• Was close friends with John Keats and Lord Byron and
  • Influenced by William Wordsworth
  • Passionate in life and generous to his friends, which caused him financial hardship
  • Attracted controversy for his challenges to religion, oppression, and his philosophy
  • Notable works: “Ode to the West Wind,” “Queen Mab”, “The Cloud”, “Ozymandias”

I met a traveler from an antique landWho said: "Two vast and trunkless legs of stoneStand in the desert… Near them on the sand,Half sunk, a shattered visage lies, whose frown,And wrinkled lip, and sneer of cold commandTell that its sculptor well those passions readWhich yet survive, stamped on these lifeless things,The hand that mocked them and the heart that fed;And on the pedestal these words appear:`My name is Ozymandias, King of Kings;Look on my works, ye mighty, and despair!'Nothing beside remains. Round the decayOf that colossal wreck, boundless and bare,The lone and level sands stretch far away.

  • A 14 line sonnet measured in iambic pentameter
    • Iambic Pentameter: Each line is divided into five pairs of two syllables each. Contains a stressed vowel followed by an unstressed vowel.

**Although the entire poem does not follow this exact pattern.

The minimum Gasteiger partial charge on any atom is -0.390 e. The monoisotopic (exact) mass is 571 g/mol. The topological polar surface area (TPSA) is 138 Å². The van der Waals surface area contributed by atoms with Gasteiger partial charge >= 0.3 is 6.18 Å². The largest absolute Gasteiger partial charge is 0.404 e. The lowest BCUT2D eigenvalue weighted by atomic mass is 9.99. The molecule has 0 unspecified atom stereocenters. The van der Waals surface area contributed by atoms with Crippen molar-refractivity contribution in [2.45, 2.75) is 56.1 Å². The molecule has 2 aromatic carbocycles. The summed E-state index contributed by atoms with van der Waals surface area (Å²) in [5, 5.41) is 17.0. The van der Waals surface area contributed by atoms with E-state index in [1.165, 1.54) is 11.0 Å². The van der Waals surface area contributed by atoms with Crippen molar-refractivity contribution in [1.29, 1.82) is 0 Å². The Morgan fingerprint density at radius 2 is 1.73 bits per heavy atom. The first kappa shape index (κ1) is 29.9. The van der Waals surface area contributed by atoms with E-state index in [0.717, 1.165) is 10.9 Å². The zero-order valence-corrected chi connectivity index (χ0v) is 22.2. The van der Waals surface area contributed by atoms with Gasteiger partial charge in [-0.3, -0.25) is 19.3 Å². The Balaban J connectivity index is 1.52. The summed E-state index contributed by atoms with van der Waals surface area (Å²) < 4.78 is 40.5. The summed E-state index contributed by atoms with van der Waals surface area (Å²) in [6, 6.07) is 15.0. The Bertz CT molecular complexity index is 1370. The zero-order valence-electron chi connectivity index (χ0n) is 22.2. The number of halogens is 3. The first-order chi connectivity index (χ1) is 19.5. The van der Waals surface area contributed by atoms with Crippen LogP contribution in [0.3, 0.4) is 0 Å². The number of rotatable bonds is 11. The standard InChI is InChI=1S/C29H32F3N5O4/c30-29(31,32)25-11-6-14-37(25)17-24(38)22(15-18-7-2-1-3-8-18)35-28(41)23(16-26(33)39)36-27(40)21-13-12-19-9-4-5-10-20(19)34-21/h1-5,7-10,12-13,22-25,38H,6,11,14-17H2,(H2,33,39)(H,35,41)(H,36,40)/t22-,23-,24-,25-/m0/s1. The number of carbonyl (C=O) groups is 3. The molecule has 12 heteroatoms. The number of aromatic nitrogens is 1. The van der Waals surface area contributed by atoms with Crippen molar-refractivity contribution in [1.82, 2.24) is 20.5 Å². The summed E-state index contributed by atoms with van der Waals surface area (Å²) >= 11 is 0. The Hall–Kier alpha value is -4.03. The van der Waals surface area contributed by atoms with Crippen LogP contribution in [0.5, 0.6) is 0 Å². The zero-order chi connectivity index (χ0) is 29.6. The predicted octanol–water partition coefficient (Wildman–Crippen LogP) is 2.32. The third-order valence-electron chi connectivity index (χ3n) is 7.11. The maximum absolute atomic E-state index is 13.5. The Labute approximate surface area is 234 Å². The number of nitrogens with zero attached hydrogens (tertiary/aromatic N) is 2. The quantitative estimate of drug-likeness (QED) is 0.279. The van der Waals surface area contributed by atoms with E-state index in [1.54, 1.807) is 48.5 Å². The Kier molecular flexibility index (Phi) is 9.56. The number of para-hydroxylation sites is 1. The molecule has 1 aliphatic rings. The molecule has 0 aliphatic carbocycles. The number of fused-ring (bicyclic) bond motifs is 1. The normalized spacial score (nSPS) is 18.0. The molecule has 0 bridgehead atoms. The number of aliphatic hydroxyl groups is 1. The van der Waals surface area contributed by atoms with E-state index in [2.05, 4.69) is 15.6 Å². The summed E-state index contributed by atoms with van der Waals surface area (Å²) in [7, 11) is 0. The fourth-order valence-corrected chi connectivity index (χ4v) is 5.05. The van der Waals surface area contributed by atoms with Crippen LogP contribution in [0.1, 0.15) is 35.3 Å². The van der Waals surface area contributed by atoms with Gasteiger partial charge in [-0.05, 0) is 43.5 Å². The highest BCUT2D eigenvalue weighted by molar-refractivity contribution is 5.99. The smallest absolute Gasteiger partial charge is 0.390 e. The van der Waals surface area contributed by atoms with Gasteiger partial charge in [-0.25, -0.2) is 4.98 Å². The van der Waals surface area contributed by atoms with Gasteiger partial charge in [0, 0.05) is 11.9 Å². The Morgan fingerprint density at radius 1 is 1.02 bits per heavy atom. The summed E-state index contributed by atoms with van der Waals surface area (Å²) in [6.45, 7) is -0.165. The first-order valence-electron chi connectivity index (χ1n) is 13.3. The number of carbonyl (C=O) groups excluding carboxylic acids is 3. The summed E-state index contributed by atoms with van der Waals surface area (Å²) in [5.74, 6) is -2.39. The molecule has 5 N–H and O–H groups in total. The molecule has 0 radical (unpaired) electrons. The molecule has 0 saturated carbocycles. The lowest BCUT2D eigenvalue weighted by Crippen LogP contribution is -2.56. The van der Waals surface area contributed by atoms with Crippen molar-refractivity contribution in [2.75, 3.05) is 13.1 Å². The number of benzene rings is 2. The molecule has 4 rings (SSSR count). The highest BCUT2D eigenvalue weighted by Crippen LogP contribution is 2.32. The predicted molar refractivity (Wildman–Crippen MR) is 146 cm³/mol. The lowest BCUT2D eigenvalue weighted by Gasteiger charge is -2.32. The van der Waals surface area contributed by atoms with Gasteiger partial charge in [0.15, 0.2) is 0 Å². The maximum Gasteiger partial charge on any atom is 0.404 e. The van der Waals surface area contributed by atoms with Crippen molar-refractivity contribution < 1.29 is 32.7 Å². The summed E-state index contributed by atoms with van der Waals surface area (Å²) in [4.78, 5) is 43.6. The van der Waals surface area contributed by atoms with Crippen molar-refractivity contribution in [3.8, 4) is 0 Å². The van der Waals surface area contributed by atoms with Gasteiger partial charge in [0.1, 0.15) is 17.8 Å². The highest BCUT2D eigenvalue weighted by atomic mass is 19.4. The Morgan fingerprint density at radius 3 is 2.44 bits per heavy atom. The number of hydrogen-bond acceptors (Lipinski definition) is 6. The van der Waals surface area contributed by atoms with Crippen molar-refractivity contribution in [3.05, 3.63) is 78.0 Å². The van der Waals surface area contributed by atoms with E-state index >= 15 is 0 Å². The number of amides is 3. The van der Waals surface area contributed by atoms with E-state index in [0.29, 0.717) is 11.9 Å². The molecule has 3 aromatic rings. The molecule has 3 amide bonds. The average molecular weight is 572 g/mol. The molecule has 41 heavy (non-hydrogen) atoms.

• Line 4: “Half sunk, a shattered visage lies, whose frown”
      • Line 12: “Nothing besideremains: roundthe decay”
      • Rhyme scheme untraditional: 1-4 ABAB, 5-8 ACDC, 9-12 EDEF, 13-14 EF
  • Critical of human tyrants for everlasting glory
  • Central Theme: Mocks the vanity of tyrants who think they will have everlasting power  They’re foolish; rule is ephemeral
  • Uses a statue as a symbol  statue is Ramses II  large size = self-promotion, royal ambition
  • Irony: Claims he is the greatest king ever  but really, his statue is broken down in the desert
  • Alliteration and Consonance: Lines 13-14  to emphasize and recreate emptiness
  • Uses an unstopped vowel “ay” to end the poem  to emphasize the passing of time. Time keeps spending away from Ozymandias’ life. Fits in with the fact that he creates distance
john keats
John Keats
  • Born on October 31, 1795 in London